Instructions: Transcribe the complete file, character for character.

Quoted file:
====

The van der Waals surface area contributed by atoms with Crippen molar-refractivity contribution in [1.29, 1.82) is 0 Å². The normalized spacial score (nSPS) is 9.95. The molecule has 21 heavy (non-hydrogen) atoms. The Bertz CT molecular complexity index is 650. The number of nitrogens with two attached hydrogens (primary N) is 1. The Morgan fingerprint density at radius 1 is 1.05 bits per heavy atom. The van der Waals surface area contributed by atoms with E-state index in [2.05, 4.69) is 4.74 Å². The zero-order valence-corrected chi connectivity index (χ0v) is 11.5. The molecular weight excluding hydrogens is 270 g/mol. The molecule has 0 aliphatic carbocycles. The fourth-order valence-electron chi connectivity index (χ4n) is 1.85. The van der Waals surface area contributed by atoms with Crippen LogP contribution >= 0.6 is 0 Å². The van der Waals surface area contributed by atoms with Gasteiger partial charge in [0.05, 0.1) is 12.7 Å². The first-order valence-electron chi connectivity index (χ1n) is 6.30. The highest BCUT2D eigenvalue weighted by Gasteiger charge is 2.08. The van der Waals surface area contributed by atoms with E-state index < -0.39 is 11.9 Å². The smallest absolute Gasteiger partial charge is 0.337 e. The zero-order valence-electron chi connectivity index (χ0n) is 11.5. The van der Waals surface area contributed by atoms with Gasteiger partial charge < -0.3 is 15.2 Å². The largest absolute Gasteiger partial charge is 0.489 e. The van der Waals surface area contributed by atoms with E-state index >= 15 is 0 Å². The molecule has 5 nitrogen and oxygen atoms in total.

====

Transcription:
The van der Waals surface area contributed by atoms with Crippen molar-refractivity contribution in [1.29, 1.82) is 0 Å². The normalized spacial score (nSPS) is 9.95. The molecule has 21 heavy (non-hydrogen) atoms. The Bertz CT molecular complexity index is 650. The number of nitrogens with two attached hydrogens (primary N) is 1. The Morgan fingerprint density at radius 1 is 1.05 bits per heavy atom. The van der Waals surface area contributed by atoms with E-state index in [2.05, 4.69) is 4.74 Å². The zero-order valence-corrected chi connectivity index (χ0v) is 11.5. The molecular weight excluding hydrogens is 270 g/mol. The molecule has 0 aliphatic carbocycles. The fourth-order valence-electron chi connectivity index (χ4n) is 1.85. The van der Waals surface area contributed by atoms with Crippen LogP contribution >= 0.6 is 0 Å². The van der Waals surface area contributed by atoms with Gasteiger partial charge in [0.05, 0.1) is 12.7 Å². The first-order valence-electron chi connectivity index (χ1n) is 6.30. The highest BCUT2D eigenvalue weighted by Gasteiger charge is 2.08. The van der Waals surface area contributed by atoms with E-state index < -0.39 is 11.9 Å². The smallest absolute Gasteiger partial charge is 0.337 e. The zero-order valence-electron chi connectivity index (χ0n) is 11.5. The van der Waals surface area contributed by atoms with Gasteiger partial charge < -0.3 is 15.2 Å². The largest absolute Gasteiger partial charge is 0.489 e. The van der Waals surface area contributed by atoms with E-state index >= 15 is 0 Å². The molecule has 5 nitrogen and oxygen atoms in total.